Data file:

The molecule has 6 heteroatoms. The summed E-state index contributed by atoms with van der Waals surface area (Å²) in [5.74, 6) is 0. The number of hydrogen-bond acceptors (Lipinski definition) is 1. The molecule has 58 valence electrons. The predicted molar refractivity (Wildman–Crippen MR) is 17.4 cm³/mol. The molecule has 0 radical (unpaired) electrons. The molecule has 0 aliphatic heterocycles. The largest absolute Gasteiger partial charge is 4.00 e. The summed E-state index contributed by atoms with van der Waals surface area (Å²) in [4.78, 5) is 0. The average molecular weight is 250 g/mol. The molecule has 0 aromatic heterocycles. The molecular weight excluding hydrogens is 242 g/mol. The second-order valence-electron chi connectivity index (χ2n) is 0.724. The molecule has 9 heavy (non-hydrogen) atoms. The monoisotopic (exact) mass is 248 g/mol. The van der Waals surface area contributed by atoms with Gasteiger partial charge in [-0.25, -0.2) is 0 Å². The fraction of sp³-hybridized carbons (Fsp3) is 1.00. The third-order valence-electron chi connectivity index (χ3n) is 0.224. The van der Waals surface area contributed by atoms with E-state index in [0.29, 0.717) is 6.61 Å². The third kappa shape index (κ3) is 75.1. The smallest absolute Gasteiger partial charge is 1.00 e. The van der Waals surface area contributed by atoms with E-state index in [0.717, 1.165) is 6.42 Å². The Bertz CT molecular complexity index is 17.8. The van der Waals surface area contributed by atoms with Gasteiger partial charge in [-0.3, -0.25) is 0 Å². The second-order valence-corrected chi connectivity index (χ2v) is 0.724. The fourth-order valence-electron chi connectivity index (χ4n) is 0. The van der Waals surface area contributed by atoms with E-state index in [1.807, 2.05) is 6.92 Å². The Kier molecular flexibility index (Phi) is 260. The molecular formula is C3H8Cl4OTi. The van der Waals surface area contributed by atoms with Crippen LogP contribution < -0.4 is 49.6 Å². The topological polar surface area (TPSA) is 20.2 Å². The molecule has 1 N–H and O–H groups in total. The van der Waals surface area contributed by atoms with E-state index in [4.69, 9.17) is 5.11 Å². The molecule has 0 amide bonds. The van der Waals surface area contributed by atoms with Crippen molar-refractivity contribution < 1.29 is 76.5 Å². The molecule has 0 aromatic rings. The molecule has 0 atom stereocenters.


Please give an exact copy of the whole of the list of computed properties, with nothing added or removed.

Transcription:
The molecule has 6 heteroatoms. The summed E-state index contributed by atoms with van der Waals surface area (Å²) in [5.74, 6) is 0. The number of hydrogen-bond acceptors (Lipinski definition) is 1. The molecule has 58 valence electrons. The predicted molar refractivity (Wildman–Crippen MR) is 17.4 cm³/mol. The molecule has 0 radical (unpaired) electrons. The molecule has 0 aliphatic heterocycles. The largest absolute Gasteiger partial charge is 4.00 e. The summed E-state index contributed by atoms with van der Waals surface area (Å²) in [4.78, 5) is 0. The average molecular weight is 250 g/mol. The molecule has 0 aromatic heterocycles. The molecular weight excluding hydrogens is 242 g/mol. The second-order valence-electron chi connectivity index (χ2n) is 0.724. The molecule has 9 heavy (non-hydrogen) atoms. The monoisotopic (exact) mass is 248 g/mol. The van der Waals surface area contributed by atoms with Gasteiger partial charge in [-0.25, -0.2) is 0 Å². The fraction of sp³-hybridized carbons (Fsp3) is 1.00. The third-order valence-electron chi connectivity index (χ3n) is 0.224. The van der Waals surface area contributed by atoms with E-state index in [0.29, 0.717) is 6.61 Å². The third kappa shape index (κ3) is 75.1. The smallest absolute Gasteiger partial charge is 1.00 e. The van der Waals surface area contributed by atoms with E-state index in [0.717, 1.165) is 6.42 Å². The Bertz CT molecular complexity index is 17.8. The van der Waals surface area contributed by atoms with Gasteiger partial charge in [-0.3, -0.25) is 0 Å². The second-order valence-corrected chi connectivity index (χ2v) is 0.724. The fourth-order valence-electron chi connectivity index (χ4n) is 0. The van der Waals surface area contributed by atoms with E-state index in [1.807, 2.05) is 6.92 Å². The Kier molecular flexibility index (Phi) is 260. The molecular formula is C3H8Cl4OTi. The van der Waals surface area contributed by atoms with Crippen LogP contribution < -0.4 is 49.6 Å². The topological polar surface area (TPSA) is 20.2 Å². The molecule has 1 N–H and O–H groups in total. The van der Waals surface area contributed by atoms with E-state index in [4.69, 9.17) is 5.11 Å². The molecule has 0 amide bonds. The van der Waals surface area contributed by atoms with Crippen molar-refractivity contribution < 1.29 is 76.5 Å². The molecule has 0 aromatic rings. The molecule has 0 atom stereocenters.